BAs a Clinical Hypnotherapist, specialising in children’s problems, I often get asked by mums “Why won’t my child go for a poo on the toilet or potty?”
Well, the answer is – fear! It could be fear of falling into the toilet or not feeling “stable” on the potty, or it could be that someone has told him there are monsters or spiders that come up and bite their little bottoms! (you know what children can be like – AND some adults!) It could be that he or she just feels so used to doing it in his nappy that he doesn’t like change! There could be so many reasons. What we do know however, is that if a child holds on to his poo (stool holding) it will lead to constipation which in turn will lead to a lot of discomfort and this will only make the situation worse.
If a child’s bowels become impacted with faeces, this will lead to leakage and soiling – which again causes further problems – embarrassment – the child becoming aware that other children can smell him – and it may even cause him to stop eating! So, as you can see, this “little poo” problem can actually turn into quite a serious situation very quickly.
So, what’s the answer?
The first thing to do is to establish if the child IS constipated and if so, to ensure he is getting a diet high enough in fibre to keep him regular. It may be that he needs more fluid – water and fruit juice. If that doesn’t change things, then a small dose of mild laxative from the doctor will ensure that the stools are soft and not going to hurt him
But how do we change his mindset and stop him being afraid?
Now that’s where I come in! When I am seeing young children with encopresis (stool holding) I always make sure that mum and dad have taken the first few steps as above:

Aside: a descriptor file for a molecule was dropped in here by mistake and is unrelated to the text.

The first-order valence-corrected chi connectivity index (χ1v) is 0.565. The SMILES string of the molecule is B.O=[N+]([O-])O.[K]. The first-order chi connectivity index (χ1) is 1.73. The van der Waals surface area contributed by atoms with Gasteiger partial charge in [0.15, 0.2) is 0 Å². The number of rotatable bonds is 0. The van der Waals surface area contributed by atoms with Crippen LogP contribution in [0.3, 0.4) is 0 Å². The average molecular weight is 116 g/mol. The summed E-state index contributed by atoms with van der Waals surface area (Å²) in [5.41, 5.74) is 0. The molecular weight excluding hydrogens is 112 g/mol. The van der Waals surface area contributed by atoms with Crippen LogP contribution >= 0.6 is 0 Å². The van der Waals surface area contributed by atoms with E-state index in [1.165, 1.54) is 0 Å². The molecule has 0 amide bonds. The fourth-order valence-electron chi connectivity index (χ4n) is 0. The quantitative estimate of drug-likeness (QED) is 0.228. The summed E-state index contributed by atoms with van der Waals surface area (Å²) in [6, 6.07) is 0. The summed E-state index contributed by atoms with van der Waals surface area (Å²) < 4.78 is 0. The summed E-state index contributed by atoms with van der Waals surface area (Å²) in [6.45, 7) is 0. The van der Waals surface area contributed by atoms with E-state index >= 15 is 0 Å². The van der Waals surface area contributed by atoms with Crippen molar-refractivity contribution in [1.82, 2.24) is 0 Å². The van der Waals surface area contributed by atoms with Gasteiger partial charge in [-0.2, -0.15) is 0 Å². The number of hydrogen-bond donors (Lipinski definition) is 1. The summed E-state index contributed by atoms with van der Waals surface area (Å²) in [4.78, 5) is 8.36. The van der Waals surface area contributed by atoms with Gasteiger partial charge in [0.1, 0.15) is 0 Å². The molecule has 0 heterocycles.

A) Made sure the child has a good high fibre diet and drinking plenty of fluid
B) Checked with the doctor there is nothing physically wrong
C) If constipated – has been given a mild laxative. Then, I work with the child’s subconscious mind, using role play with glove puppets, songs, stories and subliminal suggestions so that we can eradicate the fear. It’s all done with fun and the child loves it!
Some mums of course are very sceptical. One young mum said half- way through the session “There is no way this is going to work – all you are doing is playing with him!”
I told her to be patient and no one was as surprised as I was when the little boy said: “I want to go on potty!” Fortunately, I have one in my clinic and mum put him on it – he did the biggest poo and was very proud of himself! That’s how quick the progress can be once you get rid of the fear! After a couple more sessions little Thomas was well on the way to using the potty and toilet normally.
Some children, however, take a little longer to overcome stool-holding.
As a therapist I must consider the benefits that a child derives from his behaviour – wanting to stay in a nappy “like a baby”, and the attention he receives because of it. After all, he probably gets rewards, sweets, presents, special chats with mummy or daddy, stories being read to him – why would he want to change? Even if it meant he was made fun of by other kids or had some discomfort? This often happens with a first child when a new little sibling arrives on the scene! He sees his little brother or sister getting the nappy changed and all that attention and they think
“If I don’t poo on the potty, I will get all the attention from mummy too!”
Sometimes it’s better to almost ignore the problem (hard I know!) and just say to him “You can either use the toilet, your potty or your nappy, but remember you are a big boy now and I’m so proud of you when you behave like a big boy.”
I also give the mum a little audio recording for the child to listen to at night before he goes to sleep – this just compounds all the work I’ve done with him during the session and helps to keep the anxiety at bay!
I hope this info helps someone – as I know how frustrating and worrying it can be for the parents.
For more information please don’t hesitate to give me a call: 0777 552 8445